Gaah, I'm running out of time and I feel like this email is so short! I'm sorry if they get shorter than they did at the MTC, it's a little bit harder to read and reply to emails here and leave enough time for this email, but I'll work on it.
Really, I don't know where to start, there's so much to write about. On our first day out walking around in Nakhodka, we got on a bus (which we ride quite often to get places, because our area is basically all of Nakhodka, but the 4 elders in our district split it up so one companionship gets the north and the other gets the south, and the sisters, Sister Watts and I, cover the whole thing). While we're on the bus we're always supposed to be talking to people, and we split up and talk to different people, so Sister Watts just kind of nudged me and said "go" and I was off trying to teach people in Russian on that bus and it was so stressful. After I got off (after trying to talk to one man whose nanme was Sergey and I'm pretty sure he thought I was a weirdo), I never wanted to get on another bus again because I knew I would have to go through the same thing. It's still very stressful and scary, but I'm sure I'll get used to it in time. We also try to talk to everyone we pass on the streets, and we get varying degrees of successs. Sometimes we manage to have a whole lesson (with two prayers and a follow-up time and everything), and usually they just keep walking and ignore us. It's sad that they don't want to hear our message, but I'm so glad we have the investigators we do have.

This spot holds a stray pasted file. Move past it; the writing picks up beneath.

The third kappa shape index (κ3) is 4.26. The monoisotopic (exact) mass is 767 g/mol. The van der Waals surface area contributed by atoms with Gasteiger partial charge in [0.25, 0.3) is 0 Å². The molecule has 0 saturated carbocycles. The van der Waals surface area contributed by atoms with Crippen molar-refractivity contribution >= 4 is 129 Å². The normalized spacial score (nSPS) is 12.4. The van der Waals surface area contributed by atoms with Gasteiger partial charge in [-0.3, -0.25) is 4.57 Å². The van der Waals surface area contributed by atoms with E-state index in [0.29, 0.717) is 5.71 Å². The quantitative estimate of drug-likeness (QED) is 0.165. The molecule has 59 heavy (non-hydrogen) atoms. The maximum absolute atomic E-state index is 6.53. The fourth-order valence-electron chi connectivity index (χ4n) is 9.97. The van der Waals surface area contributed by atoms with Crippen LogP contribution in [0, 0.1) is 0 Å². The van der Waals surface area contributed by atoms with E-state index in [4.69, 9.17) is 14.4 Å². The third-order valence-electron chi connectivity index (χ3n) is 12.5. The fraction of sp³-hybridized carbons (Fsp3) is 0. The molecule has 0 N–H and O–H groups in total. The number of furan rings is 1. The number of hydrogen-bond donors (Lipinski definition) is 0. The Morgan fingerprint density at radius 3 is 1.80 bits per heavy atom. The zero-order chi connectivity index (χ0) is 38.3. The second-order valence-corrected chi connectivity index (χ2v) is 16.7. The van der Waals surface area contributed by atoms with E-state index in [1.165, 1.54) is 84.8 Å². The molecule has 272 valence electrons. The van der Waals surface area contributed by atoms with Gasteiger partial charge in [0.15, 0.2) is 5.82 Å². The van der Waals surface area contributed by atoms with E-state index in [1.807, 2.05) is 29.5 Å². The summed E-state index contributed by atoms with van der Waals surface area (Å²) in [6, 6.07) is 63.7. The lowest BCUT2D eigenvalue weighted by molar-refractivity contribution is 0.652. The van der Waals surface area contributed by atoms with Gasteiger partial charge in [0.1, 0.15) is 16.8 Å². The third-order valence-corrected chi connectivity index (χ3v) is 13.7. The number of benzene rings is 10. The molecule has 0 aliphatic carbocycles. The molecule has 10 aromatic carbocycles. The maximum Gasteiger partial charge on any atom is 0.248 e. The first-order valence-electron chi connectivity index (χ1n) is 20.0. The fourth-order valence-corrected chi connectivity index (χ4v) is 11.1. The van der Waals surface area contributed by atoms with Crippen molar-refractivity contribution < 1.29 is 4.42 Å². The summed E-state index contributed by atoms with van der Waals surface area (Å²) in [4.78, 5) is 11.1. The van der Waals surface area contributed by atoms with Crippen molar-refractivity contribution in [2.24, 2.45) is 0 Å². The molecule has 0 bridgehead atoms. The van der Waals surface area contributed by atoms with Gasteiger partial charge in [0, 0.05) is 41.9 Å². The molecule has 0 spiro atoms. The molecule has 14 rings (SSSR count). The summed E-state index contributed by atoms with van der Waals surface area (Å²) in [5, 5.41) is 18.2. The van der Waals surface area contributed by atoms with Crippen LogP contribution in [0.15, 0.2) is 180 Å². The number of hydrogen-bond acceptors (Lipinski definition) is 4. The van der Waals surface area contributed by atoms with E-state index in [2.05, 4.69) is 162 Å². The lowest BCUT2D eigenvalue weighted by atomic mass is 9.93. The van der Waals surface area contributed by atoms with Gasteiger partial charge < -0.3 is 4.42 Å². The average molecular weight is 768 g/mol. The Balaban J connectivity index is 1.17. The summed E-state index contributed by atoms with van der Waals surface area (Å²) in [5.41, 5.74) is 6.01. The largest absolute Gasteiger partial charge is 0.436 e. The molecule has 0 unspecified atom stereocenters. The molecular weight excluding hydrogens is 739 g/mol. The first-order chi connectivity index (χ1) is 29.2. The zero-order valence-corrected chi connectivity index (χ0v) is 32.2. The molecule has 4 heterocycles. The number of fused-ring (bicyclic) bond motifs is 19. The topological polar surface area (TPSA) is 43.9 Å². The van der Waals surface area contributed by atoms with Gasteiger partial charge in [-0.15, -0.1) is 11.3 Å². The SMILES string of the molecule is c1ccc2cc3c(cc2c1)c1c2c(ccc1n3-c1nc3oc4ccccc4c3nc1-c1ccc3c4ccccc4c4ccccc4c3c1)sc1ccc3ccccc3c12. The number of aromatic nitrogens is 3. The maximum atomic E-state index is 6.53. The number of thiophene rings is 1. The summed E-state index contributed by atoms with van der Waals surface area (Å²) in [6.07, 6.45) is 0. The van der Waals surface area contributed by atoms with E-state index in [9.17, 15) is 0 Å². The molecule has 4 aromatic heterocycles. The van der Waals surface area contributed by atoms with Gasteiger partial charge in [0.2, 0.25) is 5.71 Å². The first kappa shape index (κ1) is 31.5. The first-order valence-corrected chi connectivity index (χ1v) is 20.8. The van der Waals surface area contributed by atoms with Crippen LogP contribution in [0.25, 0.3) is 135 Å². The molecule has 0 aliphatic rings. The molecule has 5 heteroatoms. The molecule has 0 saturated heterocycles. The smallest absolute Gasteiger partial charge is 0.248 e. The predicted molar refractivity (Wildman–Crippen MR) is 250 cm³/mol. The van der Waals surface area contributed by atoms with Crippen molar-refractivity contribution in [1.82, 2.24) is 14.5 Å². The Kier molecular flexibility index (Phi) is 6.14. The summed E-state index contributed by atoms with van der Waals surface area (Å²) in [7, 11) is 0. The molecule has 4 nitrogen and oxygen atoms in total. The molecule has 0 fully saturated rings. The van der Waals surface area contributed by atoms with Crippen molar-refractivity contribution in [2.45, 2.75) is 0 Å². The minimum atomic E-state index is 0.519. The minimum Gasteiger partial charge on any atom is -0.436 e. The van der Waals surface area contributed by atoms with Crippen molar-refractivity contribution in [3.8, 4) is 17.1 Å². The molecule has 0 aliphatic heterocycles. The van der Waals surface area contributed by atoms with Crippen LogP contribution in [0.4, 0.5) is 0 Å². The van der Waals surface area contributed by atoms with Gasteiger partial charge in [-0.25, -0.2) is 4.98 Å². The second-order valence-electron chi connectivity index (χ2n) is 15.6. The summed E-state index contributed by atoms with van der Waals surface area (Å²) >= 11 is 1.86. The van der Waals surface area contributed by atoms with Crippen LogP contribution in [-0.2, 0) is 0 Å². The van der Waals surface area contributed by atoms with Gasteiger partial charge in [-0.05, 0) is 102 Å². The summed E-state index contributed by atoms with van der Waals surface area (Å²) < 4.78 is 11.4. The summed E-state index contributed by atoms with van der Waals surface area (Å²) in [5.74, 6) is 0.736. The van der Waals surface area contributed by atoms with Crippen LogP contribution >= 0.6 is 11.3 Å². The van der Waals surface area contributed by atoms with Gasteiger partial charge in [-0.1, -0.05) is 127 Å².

I love working with the members of the church. The branch is very small, but the members always have the biggest smiles and are so welcoming. They compliment me on how good my Russian is for just being here for a few days, but I'm pretty sure it's what they say to every missionary. I usually just stand there and nod and let Sister Watts do all the talking. Every now and then I heard a word and I perk up, and then I don't understand everything else. Gift of tongues is real, though, and I know I'll be able to speak lots more in time. I do try to speak as much as I can during lessons, and it's easier in those situations because that's what we practiced in the MTC. We've had two lessons with this mom and her son, Tatiana and Stas, and they're really friendly and fun to talk with. I had my first taste of tea at their house, and it was just.. interesting. (Don't worry, it was herbal tea, so it was okay.) Last night we had a lesson with a nice lady who was excommunicated, and her nephew was there. He was a little drunk, but she was the sweetest lady, and she sang to us and played her guitar. I would love to keep working with her and bring her back to the church. On Saturday, we have a baptism scheduled for Maxim, so I'm excited for that. Our mission has a goal of 100 baptism by the end of the year, and right now we're at 89, so only 11 more to go! We can do it!
Out of time, and I didn't get to write nearly as much as I wanted to, but I hope I got the message across that I love it here and can't wait to write about next week!!!